end note: I ask you to please be responsible breeders and sellers as well. Please wether (neuter) all the "best" of your boys. We all should all work together to improve our goats, and just because the goat has a penis does not mean he should be used for breeding. The world doesn't need as many bucks as does, and many bucks end up being treated cruelly, which is how bucks in general have come to have a bad reputation. It is kinder to the male to neuter him humanely and sell him as a pet, then to sell him as a cheap buck and to send him to a life of being chained up alone and uncared for. Yes, it is easier to keep a male a buck because you do not have the neuter him, and you may not make as much money when you sell him if you wether him, but there are more important things in life than money and you need to think of the well being of the animal.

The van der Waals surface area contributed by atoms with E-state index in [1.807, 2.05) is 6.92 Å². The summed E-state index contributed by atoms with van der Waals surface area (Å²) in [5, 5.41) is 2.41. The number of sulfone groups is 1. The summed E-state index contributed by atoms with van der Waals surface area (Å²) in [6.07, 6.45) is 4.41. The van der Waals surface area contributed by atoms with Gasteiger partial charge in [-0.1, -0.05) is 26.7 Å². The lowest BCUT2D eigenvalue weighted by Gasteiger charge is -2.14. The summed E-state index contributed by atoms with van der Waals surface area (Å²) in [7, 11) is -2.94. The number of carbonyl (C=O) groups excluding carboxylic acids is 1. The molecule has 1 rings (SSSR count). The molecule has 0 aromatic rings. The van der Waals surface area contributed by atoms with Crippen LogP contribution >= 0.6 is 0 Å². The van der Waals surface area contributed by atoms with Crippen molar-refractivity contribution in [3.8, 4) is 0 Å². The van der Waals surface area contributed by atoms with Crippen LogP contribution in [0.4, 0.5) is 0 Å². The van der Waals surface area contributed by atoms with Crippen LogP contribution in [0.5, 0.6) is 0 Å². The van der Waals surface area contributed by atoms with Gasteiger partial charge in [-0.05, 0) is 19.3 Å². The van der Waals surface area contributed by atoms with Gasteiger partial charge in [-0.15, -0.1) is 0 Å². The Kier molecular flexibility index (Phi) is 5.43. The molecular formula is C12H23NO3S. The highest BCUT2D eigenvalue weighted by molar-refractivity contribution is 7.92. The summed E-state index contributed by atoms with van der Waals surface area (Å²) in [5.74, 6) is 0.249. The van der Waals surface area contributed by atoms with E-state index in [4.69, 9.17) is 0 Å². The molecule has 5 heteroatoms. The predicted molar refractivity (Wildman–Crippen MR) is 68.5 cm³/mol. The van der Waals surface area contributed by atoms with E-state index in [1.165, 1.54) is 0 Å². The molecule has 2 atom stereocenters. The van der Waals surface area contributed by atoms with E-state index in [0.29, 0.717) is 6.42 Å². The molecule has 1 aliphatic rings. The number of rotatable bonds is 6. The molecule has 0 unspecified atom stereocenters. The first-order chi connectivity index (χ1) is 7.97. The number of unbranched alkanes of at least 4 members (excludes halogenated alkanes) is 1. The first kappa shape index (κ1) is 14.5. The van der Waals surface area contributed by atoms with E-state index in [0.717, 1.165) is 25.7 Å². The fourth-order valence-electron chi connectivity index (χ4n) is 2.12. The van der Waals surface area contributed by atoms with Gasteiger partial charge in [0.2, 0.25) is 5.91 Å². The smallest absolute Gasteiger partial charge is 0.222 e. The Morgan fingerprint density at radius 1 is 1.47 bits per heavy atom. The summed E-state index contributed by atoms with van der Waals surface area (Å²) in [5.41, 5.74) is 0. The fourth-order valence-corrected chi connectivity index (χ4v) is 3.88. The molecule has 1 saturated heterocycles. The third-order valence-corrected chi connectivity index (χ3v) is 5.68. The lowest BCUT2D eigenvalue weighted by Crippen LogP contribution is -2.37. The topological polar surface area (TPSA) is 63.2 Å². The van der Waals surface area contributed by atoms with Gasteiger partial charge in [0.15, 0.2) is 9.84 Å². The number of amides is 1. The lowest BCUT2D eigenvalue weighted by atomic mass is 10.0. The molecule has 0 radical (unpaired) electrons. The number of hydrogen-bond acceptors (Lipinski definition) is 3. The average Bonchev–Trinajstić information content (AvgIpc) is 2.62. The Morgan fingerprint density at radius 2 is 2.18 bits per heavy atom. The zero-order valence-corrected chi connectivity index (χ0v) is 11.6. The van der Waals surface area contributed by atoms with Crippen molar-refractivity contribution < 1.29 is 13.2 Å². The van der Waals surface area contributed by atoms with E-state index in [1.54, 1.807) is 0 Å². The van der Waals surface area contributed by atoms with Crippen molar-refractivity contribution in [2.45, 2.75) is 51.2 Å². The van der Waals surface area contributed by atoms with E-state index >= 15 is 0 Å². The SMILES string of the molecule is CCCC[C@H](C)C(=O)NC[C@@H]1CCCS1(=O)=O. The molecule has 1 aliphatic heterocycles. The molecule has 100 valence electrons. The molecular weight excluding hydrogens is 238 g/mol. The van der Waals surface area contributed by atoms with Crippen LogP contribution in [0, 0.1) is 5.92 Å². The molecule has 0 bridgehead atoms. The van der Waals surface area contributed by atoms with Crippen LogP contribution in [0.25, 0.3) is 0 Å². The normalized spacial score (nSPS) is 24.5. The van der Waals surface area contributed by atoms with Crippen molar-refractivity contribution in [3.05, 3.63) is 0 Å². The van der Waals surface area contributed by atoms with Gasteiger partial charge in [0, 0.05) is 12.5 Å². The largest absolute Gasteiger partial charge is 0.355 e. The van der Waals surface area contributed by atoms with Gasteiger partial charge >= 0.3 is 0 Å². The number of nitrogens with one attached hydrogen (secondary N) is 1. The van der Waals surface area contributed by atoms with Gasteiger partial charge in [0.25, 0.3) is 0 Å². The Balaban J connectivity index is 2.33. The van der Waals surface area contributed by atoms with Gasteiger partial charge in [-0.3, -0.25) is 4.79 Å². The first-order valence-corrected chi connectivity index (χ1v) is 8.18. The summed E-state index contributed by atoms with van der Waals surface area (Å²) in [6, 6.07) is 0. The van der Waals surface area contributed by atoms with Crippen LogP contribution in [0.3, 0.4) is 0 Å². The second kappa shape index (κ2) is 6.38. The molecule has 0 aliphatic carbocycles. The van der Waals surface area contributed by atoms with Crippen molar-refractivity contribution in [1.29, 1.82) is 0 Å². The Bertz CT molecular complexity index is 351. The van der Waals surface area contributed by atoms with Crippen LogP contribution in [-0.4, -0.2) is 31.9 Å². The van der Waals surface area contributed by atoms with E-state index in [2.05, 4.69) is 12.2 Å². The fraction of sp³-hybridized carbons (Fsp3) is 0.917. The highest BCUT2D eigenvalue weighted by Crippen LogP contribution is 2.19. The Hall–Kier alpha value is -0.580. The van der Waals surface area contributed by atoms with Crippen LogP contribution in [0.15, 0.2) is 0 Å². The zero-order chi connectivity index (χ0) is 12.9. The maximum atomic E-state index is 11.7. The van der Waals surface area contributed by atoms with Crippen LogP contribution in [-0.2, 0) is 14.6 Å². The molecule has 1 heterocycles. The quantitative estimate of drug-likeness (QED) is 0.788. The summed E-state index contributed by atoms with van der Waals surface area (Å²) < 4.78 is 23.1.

If you find this site useful, please donate to help support it.

ZZ
 
This web site contains over 300 pages of information
Search this site:

Please visit our Fias Co Farm's sister site:

Molly's Herbals
Natural health care for animals

Make a donation
to help support
this site:
CLICK HERE
 
 

Web Site Designed and Maintained by Molly Nolte (aka. Molly Smith)

Copyright (c) 1997-2012 Molly Nolte. All rights reserved.
All text written by Molly Nolte (aka Molly Smith) unless otherwise noted.

All graphics, photos and text on these pages were created by, and are the sole property of, Molly Nolte.
Individuals are granted the right to download a single copy of this page for archival purposes on electronic media and/or conversion into a single printed copy for personal use.